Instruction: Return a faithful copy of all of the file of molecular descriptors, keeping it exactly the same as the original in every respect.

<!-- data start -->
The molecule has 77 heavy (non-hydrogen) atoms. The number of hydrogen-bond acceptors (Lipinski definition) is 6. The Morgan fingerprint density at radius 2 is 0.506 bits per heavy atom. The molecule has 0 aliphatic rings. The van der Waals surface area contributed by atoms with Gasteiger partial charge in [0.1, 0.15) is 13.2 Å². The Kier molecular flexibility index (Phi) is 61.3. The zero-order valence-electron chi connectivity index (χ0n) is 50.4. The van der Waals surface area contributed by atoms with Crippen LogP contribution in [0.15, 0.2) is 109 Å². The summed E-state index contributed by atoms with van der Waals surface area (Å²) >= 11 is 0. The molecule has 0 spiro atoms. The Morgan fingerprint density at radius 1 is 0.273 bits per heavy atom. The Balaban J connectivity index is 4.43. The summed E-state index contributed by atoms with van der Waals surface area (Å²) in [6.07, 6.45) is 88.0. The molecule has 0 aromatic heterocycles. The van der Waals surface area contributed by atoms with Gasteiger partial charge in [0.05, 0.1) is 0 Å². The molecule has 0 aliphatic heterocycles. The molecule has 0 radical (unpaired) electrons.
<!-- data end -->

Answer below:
The molecule has 77 heavy (non-hydrogen) atoms. The number of hydrogen-bond acceptors (Lipinski definition) is 6. The Morgan fingerprint density at radius 2 is 0.506 bits per heavy atom. The molecule has 0 aliphatic rings. The van der Waals surface area contributed by atoms with Gasteiger partial charge in [0.1, 0.15) is 13.2 Å². The Kier molecular flexibility index (Phi) is 61.3. The zero-order valence-electron chi connectivity index (χ0n) is 50.4. The van der Waals surface area contributed by atoms with Crippen LogP contribution in [0.15, 0.2) is 109 Å². The summed E-state index contributed by atoms with van der Waals surface area (Å²) >= 11 is 0. The molecule has 0 spiro atoms. The Morgan fingerprint density at radius 1 is 0.273 bits per heavy atom. The Balaban J connectivity index is 4.43. The summed E-state index contributed by atoms with van der Waals surface area (Å²) in [6.07, 6.45) is 88.0. The molecule has 0 aromatic heterocycles. The van der Waals surface area contributed by atoms with Gasteiger partial charge in [0.05, 0.1) is 0 Å². The molecule has 0 aliphatic heterocycles. The molecule has 0 radical (unpaired) electrons.